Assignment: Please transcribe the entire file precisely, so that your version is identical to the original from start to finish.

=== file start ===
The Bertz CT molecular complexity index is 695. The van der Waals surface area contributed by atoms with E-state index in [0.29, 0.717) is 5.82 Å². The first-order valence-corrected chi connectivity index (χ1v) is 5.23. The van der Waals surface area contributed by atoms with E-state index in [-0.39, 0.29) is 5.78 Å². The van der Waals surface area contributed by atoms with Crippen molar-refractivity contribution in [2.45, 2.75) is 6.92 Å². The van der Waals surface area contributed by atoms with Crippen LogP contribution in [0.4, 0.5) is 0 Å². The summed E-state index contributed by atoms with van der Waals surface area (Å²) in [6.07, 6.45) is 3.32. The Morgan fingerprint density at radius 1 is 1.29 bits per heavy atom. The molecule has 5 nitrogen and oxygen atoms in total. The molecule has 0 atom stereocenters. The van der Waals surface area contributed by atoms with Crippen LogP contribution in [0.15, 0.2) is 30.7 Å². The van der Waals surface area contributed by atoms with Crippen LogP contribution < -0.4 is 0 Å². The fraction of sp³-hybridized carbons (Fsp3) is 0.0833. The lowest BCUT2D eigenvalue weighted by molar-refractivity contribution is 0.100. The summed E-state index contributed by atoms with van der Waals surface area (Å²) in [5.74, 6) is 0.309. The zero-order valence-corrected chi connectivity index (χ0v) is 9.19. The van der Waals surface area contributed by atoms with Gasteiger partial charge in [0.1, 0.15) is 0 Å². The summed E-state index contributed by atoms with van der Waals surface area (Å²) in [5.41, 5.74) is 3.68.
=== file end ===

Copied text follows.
The Bertz CT molecular complexity index is 695. The van der Waals surface area contributed by atoms with E-state index in [0.29, 0.717) is 5.82 Å². The first-order valence-corrected chi connectivity index (χ1v) is 5.23. The van der Waals surface area contributed by atoms with E-state index in [-0.39, 0.29) is 5.78 Å². The van der Waals surface area contributed by atoms with Crippen molar-refractivity contribution in [2.45, 2.75) is 6.92 Å². The van der Waals surface area contributed by atoms with Crippen LogP contribution in [0.4, 0.5) is 0 Å². The summed E-state index contributed by atoms with van der Waals surface area (Å²) in [6.07, 6.45) is 3.32. The Morgan fingerprint density at radius 1 is 1.29 bits per heavy atom. The molecule has 5 nitrogen and oxygen atoms in total. The molecule has 0 atom stereocenters. The van der Waals surface area contributed by atoms with Crippen LogP contribution in [0.15, 0.2) is 30.7 Å². The van der Waals surface area contributed by atoms with Crippen LogP contribution < -0.4 is 0 Å². The fraction of sp³-hybridized carbons (Fsp3) is 0.0833. The lowest BCUT2D eigenvalue weighted by molar-refractivity contribution is 0.100. The summed E-state index contributed by atoms with van der Waals surface area (Å²) in [5.74, 6) is 0.309. The zero-order valence-corrected chi connectivity index (χ0v) is 9.19. The van der Waals surface area contributed by atoms with Gasteiger partial charge in [0.1, 0.15) is 0 Å². The summed E-state index contributed by atoms with van der Waals surface area (Å²) in [5.41, 5.74) is 3.68.